Pagan Pathways: Guide to the Ancient Earth traditions
This book is a large collection of essays on all aspects of modern paganism including neo-Paganism, Paganism, Wicca, Shamanism, etc, and on magical groups. There are essays on many subjects, and opens with a very honest and down to Earth look at the connection between modern paganisms and ancient religious practice. The essays are by various authors. There is an excellent essay on Halloween. It is worth a read if you need to know what is what amongst any of the popular esoteric religions.
First published by Thorsons 1995. All quotes taken from Thorsons 2000 edition.
Preface (notes on contributors):
"Charlotte Hardman is Lecturer in Religion and Contemporary Society at the University of Newcastle Upon Tyne. [...] Graham Harvey was a research fellow at the University of Newcastle Upon Tyne, and is now lecturer at King Alfred's College, Winchester."
"Pagan has become for many a loaded word meaning [...] 'irreligious because unchristian', rather than its literal meaning of 'rural' (pagus
, Latin for 'from the countryside'). According to The Oxford English Dictionary
'pagan' in late middle English comes from the Latin paganus
meaning 'civilian' as opposed to 'soldier', meaning those who were not Christian since the Christians called themselves the enrolled soldiers of Christ. [...] The recent negative connotations with 'pagan' thus have to do [with] history in which anyone who did not follow the Christian religion was looked down upon as godless"Used on Disliked Words
"The interest in Paganism today in the UK and the USA may be interpreted as a response to an increased dissatisfaction with the way the world is going ecologically, spiritually and materially; people are disillusioned by mainstream religion and the realisation that materialism leaves an internal emptiness"Used on People Need Dogma
"The main spiritual paths of Paganism to be found in the UK and the United States are Wicca, Druidry, Shamanism, Goddess Spirituality, Sacred Ecology, Heathenism and various magical groups"Used on Religion in the United Kingdom: Diversity, Trends and Decline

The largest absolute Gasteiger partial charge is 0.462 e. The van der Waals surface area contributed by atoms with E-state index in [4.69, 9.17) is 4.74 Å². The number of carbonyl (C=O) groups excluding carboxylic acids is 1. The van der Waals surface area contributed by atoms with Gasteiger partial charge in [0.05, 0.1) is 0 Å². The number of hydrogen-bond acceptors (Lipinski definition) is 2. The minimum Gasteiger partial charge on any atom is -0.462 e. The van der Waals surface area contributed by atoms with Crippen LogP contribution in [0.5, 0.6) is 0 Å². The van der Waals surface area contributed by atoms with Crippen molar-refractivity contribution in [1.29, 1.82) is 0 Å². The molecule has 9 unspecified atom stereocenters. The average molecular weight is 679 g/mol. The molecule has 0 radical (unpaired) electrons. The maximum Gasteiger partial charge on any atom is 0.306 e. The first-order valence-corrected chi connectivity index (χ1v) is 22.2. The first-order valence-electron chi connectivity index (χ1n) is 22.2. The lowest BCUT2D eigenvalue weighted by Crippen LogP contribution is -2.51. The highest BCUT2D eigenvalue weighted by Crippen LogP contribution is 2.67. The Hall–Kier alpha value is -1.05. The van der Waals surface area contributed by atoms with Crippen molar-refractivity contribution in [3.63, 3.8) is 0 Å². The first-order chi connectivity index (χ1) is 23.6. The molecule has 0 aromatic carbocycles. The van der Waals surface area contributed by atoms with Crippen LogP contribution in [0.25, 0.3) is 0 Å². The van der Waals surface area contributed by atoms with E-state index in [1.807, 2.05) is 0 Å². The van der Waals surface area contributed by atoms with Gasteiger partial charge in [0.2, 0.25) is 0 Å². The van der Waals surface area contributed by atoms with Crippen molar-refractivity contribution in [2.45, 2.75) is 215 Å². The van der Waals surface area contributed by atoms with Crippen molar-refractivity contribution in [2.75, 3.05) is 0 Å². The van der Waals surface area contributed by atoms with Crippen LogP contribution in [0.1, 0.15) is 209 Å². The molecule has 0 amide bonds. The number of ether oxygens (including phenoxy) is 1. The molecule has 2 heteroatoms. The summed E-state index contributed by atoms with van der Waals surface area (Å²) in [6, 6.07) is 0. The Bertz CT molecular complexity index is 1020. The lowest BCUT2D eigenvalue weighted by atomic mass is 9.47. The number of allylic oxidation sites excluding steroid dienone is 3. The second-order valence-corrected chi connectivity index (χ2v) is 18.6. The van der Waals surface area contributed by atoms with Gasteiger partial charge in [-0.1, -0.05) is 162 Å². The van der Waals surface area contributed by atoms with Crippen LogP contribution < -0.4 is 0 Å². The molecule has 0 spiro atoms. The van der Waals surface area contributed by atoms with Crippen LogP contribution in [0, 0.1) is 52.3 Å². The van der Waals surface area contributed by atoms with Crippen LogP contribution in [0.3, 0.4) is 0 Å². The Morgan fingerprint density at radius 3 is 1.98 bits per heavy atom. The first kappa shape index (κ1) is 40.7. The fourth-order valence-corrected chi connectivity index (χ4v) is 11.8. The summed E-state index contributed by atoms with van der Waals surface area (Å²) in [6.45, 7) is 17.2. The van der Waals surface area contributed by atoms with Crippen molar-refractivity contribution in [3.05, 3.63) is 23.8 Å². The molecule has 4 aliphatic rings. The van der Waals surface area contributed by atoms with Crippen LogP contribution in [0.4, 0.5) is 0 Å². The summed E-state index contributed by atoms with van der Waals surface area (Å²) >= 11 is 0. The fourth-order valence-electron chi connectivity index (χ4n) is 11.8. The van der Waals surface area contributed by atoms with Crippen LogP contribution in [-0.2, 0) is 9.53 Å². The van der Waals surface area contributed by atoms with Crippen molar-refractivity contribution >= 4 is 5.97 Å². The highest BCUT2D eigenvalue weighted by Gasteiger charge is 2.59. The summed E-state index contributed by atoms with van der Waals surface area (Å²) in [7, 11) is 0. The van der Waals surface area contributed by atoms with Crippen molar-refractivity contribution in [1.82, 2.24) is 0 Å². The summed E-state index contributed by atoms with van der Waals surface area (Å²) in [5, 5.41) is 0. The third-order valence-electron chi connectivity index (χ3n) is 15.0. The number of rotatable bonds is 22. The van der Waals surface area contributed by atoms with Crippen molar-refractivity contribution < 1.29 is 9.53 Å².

"Pagans believe that no one belief system is correct and that each person should have the freedom to come themselves to the path of their choice. [...]
For all Pagans there is no place for either dogma or proselytising The Pagan Federation Statement of the following three principles reflects the basic beliefs of many Pagan:
Love for and Kinship with Nature: rather than the more customary attitude of aggression and domination over Nature; reverence for the life force and its ever-renewing cycles of life and death.
The Pagan Ethic: 'Do what thou wilt, but harm none'. This is a positive morality, not a list of thou-shalt-nots. Each individual is responsible for discovering his or her own true nature and developing it fully, in harmony with the outer world.
The Concept of Goddess and God as expressions of the Divine reality; an active participation in the cosmic dance of Goddess and God, female and male, rather than the suppression of either the female or the male principle.
Those Pagan expressing some dissent from these principles are mainly Heathens who are more explicitly polytheistic and some magicians who are more concerned with Self understanding and less with deities. [...] Many Pagans believe in the 'threefold effect', that whatever they do, whether for good or for bad, will be returned to them threefold."
Pagan Theologies by Prudence Jones.
"I am using the plural ['theologies'] here deliberately. A polytheistic religion gives many different accounts of the divine beings, and these accounts, or theologies, reflect the divine patronage of their inventors. People sometimes raise their eyebrows when they hear of Pagan theology, but in fact the word 'theology' dates from Pagan times and was first used concerning Pagan deities."
Preface:Used on: Disclaimer
"Prudence Jones is a Pagan writer and spokesperson who has been active in the Pagan movement for over twenty years. From 1979-91 she was President of the Pagan Federation and from 1985-90 ran the Pagan Anti-Defamation League with Nigel Pennick. Her publications include Voices From the Circle (Aquarian, 1990, with Caitlin Matthews) and A History of Pagan Europe (Routledge, 1995, with Nigel Pennick)"
p110 "Left-Hand Path Ritual Magick" by Richard Sutcliffe
"The term 'Left-Hand Path' has become an umbrella term of self-designation used by certain contemporary ritual magicians and is usually taken to incorporate practitioners of Thelemic magick (beginning with Aleister Crowley), Tantrik magick, and Chaos Magick (inspired by both Crowley and the magickal techniques devised by the occult artist Austin O. Spare, 1886-1956). The notion of the Left-Hand Path is derived from the Tantric term vama-marga ('left-path'), i.e., the Left-Hand Path in Tantrism. [...] Its usage represents a deliberate attempt by Left-Hand Path magicians to transcend the outmoded and value-laden dichotomy of 'black' versus 'white' magic [...] because it is held to reflect the 'moronic oversimplicity of the Judeo-Xtian distinction between good and evil'
"Richard Sutcluffe is a PhD research scholar currently engaged in research connected with the Department of Anthropology at the University of Sydney, Australia, and University College, London. He is currently conducting fieldwork in the Pagan and Magickal subculture in Britain with particular emphasis on the role of mythopoeic imagination in magick."Used on essay: The Left Hand Path